Siddhartha Sarma is an award-winning author of fiction and nonfiction, a journalist and historian.
His recent non-fiction title was Carpenters and Kings: Western Christianity and the Idea of India (Penguin Hamish Hamilton India, 2019).
His upcoming novel, Twilight in a Knotted World (Simon & Schuster India), will be out end-August. Earlier based in Delhi, Sarma now lives in Canada.
What is your writing schedule?
It depends on my work hours. I have mostly worked in newspapers, so I would get free after midnight. I prefer writing between midnight and dawn, so that is a happy coincidence.
It is a bit of a sprint over a few months, followed by long periods of inactivity, an approach which I am trying to correct.
Does writing energise or exhaust you?
A good sentence or turn of phrase can make one feel pure happiness. The process of writing, with the characters finding life and the plot coming together, makes me feel alive in a way that no other experience has been able to.
The attendant tasks of editing and pruning are physically exhausting in a few ways, but it is a welcome form of exhaustion.
Writing advice you’d like to give your younger self?
Be more productive. Read more, and more selectively. Do not be frightened when the brain begins to decay and memory becomes unreliable. It is a part of the process of living.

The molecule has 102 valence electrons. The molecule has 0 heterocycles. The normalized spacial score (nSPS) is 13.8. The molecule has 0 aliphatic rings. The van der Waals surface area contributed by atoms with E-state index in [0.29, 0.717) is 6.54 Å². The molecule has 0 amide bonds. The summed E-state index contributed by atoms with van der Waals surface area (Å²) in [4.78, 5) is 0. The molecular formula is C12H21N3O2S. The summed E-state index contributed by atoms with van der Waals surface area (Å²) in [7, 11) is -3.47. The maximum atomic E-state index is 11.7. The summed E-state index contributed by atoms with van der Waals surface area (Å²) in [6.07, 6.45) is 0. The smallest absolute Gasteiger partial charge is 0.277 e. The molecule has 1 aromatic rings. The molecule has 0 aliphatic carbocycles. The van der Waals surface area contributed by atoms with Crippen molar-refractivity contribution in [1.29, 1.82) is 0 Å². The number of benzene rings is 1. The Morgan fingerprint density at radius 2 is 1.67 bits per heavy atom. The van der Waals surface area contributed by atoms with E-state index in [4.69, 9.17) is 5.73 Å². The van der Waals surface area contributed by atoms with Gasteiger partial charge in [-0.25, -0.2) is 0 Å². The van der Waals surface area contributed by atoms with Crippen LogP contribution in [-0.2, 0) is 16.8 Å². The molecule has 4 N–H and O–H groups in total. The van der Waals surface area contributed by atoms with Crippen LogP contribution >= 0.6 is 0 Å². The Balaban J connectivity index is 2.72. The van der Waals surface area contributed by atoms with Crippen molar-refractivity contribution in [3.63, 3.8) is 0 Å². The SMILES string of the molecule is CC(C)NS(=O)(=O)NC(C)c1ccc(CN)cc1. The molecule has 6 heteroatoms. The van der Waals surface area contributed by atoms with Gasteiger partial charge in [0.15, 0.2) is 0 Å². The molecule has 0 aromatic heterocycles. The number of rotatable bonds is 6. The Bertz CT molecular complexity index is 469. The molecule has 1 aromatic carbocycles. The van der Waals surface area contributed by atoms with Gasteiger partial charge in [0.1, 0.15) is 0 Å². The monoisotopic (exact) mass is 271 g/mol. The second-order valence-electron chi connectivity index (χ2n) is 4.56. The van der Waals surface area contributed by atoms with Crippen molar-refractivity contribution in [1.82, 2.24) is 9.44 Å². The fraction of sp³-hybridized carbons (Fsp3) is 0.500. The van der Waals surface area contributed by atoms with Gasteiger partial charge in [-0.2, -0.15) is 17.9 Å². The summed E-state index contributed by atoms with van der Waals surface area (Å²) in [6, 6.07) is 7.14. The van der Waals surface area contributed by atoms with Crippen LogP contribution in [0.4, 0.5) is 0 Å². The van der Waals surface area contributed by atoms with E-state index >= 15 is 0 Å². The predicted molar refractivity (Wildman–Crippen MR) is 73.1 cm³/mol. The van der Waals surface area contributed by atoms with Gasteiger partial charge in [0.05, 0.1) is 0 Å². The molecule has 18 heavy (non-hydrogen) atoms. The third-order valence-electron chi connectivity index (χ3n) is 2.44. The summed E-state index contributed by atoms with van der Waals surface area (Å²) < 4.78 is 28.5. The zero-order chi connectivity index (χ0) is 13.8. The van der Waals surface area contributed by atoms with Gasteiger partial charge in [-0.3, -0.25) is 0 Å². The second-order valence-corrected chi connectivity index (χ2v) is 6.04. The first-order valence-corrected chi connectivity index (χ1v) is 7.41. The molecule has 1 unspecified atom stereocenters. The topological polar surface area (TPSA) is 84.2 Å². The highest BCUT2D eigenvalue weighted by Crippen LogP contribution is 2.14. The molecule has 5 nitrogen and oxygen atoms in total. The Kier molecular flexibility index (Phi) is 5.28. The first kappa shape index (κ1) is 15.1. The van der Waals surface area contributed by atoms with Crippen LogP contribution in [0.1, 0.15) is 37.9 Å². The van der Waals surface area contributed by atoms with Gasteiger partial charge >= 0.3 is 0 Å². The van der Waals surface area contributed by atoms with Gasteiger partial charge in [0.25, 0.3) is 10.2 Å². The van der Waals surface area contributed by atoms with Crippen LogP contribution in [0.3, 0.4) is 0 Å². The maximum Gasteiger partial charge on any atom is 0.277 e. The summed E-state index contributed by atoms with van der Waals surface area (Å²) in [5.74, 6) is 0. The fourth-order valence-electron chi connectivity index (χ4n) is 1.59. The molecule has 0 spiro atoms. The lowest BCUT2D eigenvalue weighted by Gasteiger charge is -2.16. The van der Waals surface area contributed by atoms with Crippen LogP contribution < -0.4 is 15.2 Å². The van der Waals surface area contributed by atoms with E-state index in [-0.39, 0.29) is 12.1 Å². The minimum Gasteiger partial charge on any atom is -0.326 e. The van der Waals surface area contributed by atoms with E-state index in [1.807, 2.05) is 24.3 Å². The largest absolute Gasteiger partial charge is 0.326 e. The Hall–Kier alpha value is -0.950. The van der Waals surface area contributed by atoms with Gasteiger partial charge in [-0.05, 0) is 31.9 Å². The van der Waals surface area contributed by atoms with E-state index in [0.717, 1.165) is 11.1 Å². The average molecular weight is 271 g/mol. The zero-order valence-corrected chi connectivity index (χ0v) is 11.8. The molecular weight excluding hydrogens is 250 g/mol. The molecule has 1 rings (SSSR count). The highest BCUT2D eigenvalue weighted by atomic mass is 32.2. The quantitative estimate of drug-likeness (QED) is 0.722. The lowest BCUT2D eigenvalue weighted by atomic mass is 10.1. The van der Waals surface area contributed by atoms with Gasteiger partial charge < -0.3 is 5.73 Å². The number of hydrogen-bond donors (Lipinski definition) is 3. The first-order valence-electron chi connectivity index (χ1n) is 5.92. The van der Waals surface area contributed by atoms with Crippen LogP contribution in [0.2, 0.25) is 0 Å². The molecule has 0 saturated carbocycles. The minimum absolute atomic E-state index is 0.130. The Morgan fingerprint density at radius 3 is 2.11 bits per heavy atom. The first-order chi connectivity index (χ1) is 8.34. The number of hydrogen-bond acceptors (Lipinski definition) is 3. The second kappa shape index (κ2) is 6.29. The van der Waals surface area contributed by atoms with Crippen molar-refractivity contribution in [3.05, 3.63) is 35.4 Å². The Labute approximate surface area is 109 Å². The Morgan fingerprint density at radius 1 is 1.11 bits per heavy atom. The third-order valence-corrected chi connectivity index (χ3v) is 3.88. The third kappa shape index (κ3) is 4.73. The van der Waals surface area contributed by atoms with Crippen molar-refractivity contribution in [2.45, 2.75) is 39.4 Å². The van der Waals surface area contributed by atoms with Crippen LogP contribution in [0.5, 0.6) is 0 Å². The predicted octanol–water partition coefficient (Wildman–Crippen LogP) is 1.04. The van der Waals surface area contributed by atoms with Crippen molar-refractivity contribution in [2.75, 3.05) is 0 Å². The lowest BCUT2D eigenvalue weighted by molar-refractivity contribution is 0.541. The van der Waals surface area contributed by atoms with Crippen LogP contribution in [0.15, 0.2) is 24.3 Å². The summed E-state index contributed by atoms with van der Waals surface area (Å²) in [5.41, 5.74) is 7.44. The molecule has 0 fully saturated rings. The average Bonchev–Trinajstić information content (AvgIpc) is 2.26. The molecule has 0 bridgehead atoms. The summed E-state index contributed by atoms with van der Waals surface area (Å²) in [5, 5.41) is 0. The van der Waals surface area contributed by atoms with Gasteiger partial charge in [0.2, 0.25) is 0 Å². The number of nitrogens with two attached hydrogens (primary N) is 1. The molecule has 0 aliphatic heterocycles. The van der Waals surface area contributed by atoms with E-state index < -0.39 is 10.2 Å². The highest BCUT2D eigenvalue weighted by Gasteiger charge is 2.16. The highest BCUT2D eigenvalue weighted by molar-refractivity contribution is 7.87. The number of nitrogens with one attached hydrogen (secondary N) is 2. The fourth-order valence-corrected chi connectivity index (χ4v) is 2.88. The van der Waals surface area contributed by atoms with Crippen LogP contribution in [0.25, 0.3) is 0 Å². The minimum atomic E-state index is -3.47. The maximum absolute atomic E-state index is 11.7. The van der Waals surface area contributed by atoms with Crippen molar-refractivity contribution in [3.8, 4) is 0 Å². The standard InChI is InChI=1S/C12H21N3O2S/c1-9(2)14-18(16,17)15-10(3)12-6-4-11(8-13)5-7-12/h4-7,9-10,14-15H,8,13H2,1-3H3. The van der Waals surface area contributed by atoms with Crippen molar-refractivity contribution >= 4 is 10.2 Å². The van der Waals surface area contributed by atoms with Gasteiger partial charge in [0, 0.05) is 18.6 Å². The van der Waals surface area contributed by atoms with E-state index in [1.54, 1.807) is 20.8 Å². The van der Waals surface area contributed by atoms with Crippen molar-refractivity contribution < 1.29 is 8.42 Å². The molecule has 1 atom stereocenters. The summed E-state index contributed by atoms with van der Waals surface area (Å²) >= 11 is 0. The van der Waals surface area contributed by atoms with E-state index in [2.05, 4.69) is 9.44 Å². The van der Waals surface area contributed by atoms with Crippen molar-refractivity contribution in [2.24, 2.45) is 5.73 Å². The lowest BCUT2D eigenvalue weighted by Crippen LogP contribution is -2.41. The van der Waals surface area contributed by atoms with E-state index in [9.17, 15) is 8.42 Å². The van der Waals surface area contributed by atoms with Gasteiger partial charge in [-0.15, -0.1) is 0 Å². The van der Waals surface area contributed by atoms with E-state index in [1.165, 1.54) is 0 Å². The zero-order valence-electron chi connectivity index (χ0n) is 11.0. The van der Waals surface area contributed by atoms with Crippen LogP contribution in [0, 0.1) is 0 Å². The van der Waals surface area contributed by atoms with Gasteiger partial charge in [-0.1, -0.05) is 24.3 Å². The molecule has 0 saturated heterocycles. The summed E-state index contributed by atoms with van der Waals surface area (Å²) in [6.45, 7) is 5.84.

Make your peace with it, but be mindful of time passing by.
What are your favourite books?
Too many to mention, or perhaps too few. From fiction writersalive and better-known - Oscar and Lucinda, Tinker Tailor Soldier Spy, Gilead, The Time of the Hero, The Dogs of Riga, Life & Times of Michael K. And now I am going to agonise over why I did not mention the others.
Literary success versus number of copies sold?
To be considered a good writer by a good reader. A small measure of literary success does help sell a few copies, if not as many as a genuine bestseller, but the converse is never true.
So, the first one is preferred.
Favourite spot/s in Delhi you used to write at?
I have written in cabs, with mixed results. I have sometimes gone to work early and written till the workday began. Workplaces give a kind of clarity and a sense of urgency to the mind. But I mostly prefer writing at home, in any quiet corner available.